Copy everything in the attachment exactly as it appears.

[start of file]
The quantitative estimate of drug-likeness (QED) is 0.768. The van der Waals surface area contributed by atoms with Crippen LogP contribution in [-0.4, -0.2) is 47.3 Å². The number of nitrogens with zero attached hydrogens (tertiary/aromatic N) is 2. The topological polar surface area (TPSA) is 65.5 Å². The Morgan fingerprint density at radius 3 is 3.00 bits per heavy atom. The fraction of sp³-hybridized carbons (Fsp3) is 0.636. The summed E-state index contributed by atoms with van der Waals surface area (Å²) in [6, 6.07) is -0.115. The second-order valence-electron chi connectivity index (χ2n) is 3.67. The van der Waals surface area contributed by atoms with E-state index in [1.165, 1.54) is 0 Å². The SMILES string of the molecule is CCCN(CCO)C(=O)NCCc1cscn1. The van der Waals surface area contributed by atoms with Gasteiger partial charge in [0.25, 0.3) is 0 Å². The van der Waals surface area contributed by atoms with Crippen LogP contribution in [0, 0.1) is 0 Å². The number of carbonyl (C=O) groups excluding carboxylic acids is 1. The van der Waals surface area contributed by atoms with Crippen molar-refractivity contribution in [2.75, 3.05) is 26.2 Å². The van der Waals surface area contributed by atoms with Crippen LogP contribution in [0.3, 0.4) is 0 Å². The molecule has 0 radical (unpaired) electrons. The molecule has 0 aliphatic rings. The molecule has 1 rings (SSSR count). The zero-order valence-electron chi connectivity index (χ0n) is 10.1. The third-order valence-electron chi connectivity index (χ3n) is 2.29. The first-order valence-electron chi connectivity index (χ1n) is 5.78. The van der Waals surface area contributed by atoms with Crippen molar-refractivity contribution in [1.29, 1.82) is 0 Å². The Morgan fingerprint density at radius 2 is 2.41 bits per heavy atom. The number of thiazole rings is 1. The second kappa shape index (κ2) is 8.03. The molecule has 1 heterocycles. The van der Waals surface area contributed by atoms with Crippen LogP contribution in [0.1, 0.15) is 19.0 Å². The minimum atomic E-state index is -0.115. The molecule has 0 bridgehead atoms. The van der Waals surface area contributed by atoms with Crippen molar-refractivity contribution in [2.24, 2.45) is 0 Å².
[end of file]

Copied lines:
The quantitative estimate of drug-likeness (QED) is 0.768. The van der Waals surface area contributed by atoms with Crippen LogP contribution in [-0.4, -0.2) is 47.3 Å². The number of nitrogens with zero attached hydrogens (tertiary/aromatic N) is 2. The topological polar surface area (TPSA) is 65.5 Å². The Morgan fingerprint density at radius 3 is 3.00 bits per heavy atom. The fraction of sp³-hybridized carbons (Fsp3) is 0.636. The summed E-state index contributed by atoms with van der Waals surface area (Å²) in [6, 6.07) is -0.115. The second-order valence-electron chi connectivity index (χ2n) is 3.67. The van der Waals surface area contributed by atoms with E-state index in [1.165, 1.54) is 0 Å². The SMILES string of the molecule is CCCN(CCO)C(=O)NCCc1cscn1. The van der Waals surface area contributed by atoms with Gasteiger partial charge in [0.25, 0.3) is 0 Å². The van der Waals surface area contributed by atoms with Crippen LogP contribution in [0, 0.1) is 0 Å². The number of carbonyl (C=O) groups excluding carboxylic acids is 1. The van der Waals surface area contributed by atoms with Crippen molar-refractivity contribution in [2.75, 3.05) is 26.2 Å². The van der Waals surface area contributed by atoms with Crippen LogP contribution in [0.3, 0.4) is 0 Å². The molecule has 0 radical (unpaired) electrons. The molecule has 0 aliphatic rings. The molecule has 1 rings (SSSR count). The zero-order valence-electron chi connectivity index (χ0n) is 10.1. The third-order valence-electron chi connectivity index (χ3n) is 2.29. The first-order valence-electron chi connectivity index (χ1n) is 5.78. The van der Waals surface area contributed by atoms with Crippen molar-refractivity contribution in [1.29, 1.82) is 0 Å². The Morgan fingerprint density at radius 2 is 2.41 bits per heavy atom. The number of thiazole rings is 1. The second kappa shape index (κ2) is 8.03. The molecule has 1 heterocycles. The van der Waals surface area contributed by atoms with Crippen LogP contribution in [0.1, 0.15) is 19.0 Å². The minimum atomic E-state index is -0.115. The molecule has 0 bridgehead atoms. The van der Waals surface area contributed by atoms with Crippen molar-refractivity contribution in [2.24, 2.45) is 0 Å².